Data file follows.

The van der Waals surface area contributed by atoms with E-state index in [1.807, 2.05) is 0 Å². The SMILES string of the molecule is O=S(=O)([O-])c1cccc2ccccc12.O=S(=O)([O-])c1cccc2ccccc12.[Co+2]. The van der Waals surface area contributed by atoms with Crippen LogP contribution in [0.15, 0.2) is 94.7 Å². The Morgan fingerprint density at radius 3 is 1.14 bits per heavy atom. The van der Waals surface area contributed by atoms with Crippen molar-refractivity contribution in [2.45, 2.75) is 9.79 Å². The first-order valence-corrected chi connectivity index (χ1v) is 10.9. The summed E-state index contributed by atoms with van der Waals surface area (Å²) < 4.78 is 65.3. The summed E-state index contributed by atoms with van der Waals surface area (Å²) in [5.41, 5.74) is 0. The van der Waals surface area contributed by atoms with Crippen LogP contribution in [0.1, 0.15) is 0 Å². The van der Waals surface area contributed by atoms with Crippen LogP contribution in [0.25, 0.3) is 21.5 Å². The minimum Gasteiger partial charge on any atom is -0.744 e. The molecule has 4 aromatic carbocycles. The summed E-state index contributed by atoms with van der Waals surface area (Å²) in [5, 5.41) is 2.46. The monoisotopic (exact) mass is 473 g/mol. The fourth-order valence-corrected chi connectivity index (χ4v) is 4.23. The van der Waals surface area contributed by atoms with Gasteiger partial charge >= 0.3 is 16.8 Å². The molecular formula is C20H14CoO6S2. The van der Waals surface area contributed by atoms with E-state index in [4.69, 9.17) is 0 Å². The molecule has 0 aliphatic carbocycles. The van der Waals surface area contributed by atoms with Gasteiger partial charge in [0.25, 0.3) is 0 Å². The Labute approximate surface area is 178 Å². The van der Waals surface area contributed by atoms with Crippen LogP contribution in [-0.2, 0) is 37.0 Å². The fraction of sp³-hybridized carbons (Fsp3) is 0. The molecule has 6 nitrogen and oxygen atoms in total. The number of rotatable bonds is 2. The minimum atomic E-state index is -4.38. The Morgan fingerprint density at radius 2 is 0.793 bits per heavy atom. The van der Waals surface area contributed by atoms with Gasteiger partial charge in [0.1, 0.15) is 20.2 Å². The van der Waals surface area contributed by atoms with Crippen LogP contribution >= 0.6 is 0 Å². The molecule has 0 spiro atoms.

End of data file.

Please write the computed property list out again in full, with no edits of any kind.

The van der Waals surface area contributed by atoms with E-state index in [1.807, 2.05) is 0 Å². The SMILES string of the molecule is O=S(=O)([O-])c1cccc2ccccc12.O=S(=O)([O-])c1cccc2ccccc12.[Co+2]. The van der Waals surface area contributed by atoms with Crippen LogP contribution in [0.15, 0.2) is 94.7 Å². The Morgan fingerprint density at radius 3 is 1.14 bits per heavy atom. The van der Waals surface area contributed by atoms with Crippen molar-refractivity contribution in [2.45, 2.75) is 9.79 Å². The first-order valence-corrected chi connectivity index (χ1v) is 10.9. The summed E-state index contributed by atoms with van der Waals surface area (Å²) < 4.78 is 65.3. The summed E-state index contributed by atoms with van der Waals surface area (Å²) in [5.41, 5.74) is 0. The van der Waals surface area contributed by atoms with Crippen LogP contribution in [0.1, 0.15) is 0 Å². The van der Waals surface area contributed by atoms with Crippen LogP contribution in [0.25, 0.3) is 21.5 Å². The minimum Gasteiger partial charge on any atom is -0.744 e. The molecule has 4 aromatic carbocycles. The summed E-state index contributed by atoms with van der Waals surface area (Å²) in [5, 5.41) is 2.46. The monoisotopic (exact) mass is 473 g/mol. The fourth-order valence-corrected chi connectivity index (χ4v) is 4.23. The van der Waals surface area contributed by atoms with Gasteiger partial charge >= 0.3 is 16.8 Å². The molecular formula is C20H14CoO6S2. The van der Waals surface area contributed by atoms with E-state index in [4.69, 9.17) is 0 Å². The molecule has 0 aliphatic carbocycles. The van der Waals surface area contributed by atoms with Gasteiger partial charge in [0.25, 0.3) is 0 Å². The Labute approximate surface area is 178 Å². The van der Waals surface area contributed by atoms with Crippen LogP contribution in [-0.2, 0) is 37.0 Å². The fraction of sp³-hybridized carbons (Fsp3) is 0. The molecule has 6 nitrogen and oxygen atoms in total. The number of rotatable bonds is 2. The minimum atomic E-state index is -4.38. The Morgan fingerprint density at radius 2 is 0.793 bits per heavy atom. The van der Waals surface area contributed by atoms with Gasteiger partial charge in [0.1, 0.15) is 20.2 Å². The van der Waals surface area contributed by atoms with Crippen LogP contribution >= 0.6 is 0 Å². The molecule has 0 spiro atoms.